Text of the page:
Arif Ali/AFP/Getty Images
Don't underestimate the crow.
Don't underestimate the crow. Arif Ali/AFP/Getty Images
Without a trace of agitation, the male chimpanzee piles up stones in small caches within his enclosure. He does this in the morning, before zoo visitors arrive. Hours later, in an aroused state, the ape hurls the stones at people gathering to watch him.
A detailed report by Mathias Osvath concluded that the ape had planned ahead strategically for the future. It is exactly this feat of mental time travel that psychologist Michael C. Corballis, in his book The Recursive Mind: The Origins of Human Language, Thought, and Civilization, claims is beyond the reach of nonhuman animals. Last week, my review of Corballis's book appeared in the Times Literary Supplement.
Corballis suggests that mental time travel is one of two human ways of thinking that propelled our species into a unique cognitive status. (The other, theory of mind, I won't deal with here.)
During mental time travel, we insert into our present consciousness an experience that we've had in the past or that we imagine for ourselves in the future. Corballis calls this ability mental recursion, and he's right that we humans do it effortlessly. When we daydream at work about last weekend's happy times with family and friends, or anticipate tonight's quiet evening with a book, we engage in mental time travel.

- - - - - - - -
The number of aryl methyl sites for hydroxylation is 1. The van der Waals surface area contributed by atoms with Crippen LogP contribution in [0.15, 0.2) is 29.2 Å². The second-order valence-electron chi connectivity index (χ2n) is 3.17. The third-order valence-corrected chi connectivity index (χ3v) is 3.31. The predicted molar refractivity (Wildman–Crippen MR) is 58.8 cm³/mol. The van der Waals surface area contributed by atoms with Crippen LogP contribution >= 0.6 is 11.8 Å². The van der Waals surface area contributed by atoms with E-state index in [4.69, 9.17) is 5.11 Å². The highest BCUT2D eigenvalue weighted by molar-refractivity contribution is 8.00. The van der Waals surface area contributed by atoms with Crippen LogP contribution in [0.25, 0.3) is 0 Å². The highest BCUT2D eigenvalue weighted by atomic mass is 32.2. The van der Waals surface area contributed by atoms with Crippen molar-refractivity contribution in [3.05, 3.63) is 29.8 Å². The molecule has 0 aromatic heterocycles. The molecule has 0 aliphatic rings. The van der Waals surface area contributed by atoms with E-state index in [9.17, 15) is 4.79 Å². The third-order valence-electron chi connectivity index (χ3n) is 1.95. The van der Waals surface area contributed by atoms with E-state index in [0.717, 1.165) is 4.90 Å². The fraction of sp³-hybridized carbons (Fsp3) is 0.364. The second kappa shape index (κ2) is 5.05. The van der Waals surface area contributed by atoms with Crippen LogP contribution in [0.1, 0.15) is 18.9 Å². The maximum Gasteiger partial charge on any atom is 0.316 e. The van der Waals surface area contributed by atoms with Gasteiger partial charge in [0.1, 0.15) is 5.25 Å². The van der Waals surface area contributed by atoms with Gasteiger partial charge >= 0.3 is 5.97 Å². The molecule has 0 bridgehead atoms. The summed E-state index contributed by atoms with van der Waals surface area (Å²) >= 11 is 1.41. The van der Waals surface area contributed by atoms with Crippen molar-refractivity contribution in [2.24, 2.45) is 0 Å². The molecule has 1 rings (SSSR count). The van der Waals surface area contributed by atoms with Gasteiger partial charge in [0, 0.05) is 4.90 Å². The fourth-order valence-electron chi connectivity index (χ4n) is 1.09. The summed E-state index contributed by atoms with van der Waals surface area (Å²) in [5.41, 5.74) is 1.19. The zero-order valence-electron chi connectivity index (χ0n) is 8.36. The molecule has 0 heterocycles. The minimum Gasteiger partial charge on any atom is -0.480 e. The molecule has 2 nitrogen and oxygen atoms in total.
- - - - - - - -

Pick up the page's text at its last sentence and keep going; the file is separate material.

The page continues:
Our highly elaborated ability to insert the past or future recursively into our thinking may play a role in the evolution of human civilization, as Corballis claims. But Corballis's argument is weakened because he dismisses other animals' mental capacities far too readily.
It's not only one chimpanzee in a Swedish zoo who makes me think so.
When our pets grieve, as I wrote about in this space recently, they hold in their mind some memory of the past that causes them to miss a companion.
New research on the pattern of food storage by Eurasian jays indicates that these birds think ahead about what specific foods they will want in the future.
When apes (chimpanzees) and corvids (crows and ravens) make tools to obtain food, they too think ahead to a goal, even as they fashion a tool to solve the problem before them.
In the NATURE documentary film A Murder of Crows, a New Caledonian crow solves a three-part tool-using problem totally new to him (or to any other crow). As one researcher put it, the bird thinks "three chess moves into the future" as he finds one tool that allows him to get another tool that he uses finally to procure food.
Have a look at this crow's stunning problem-solving here. The experimental footage begins at 16:30, but starting at 13:00 offers good context. And the entire film is a delight.
You can keep up with more of what Barbara is thinking on Twitter.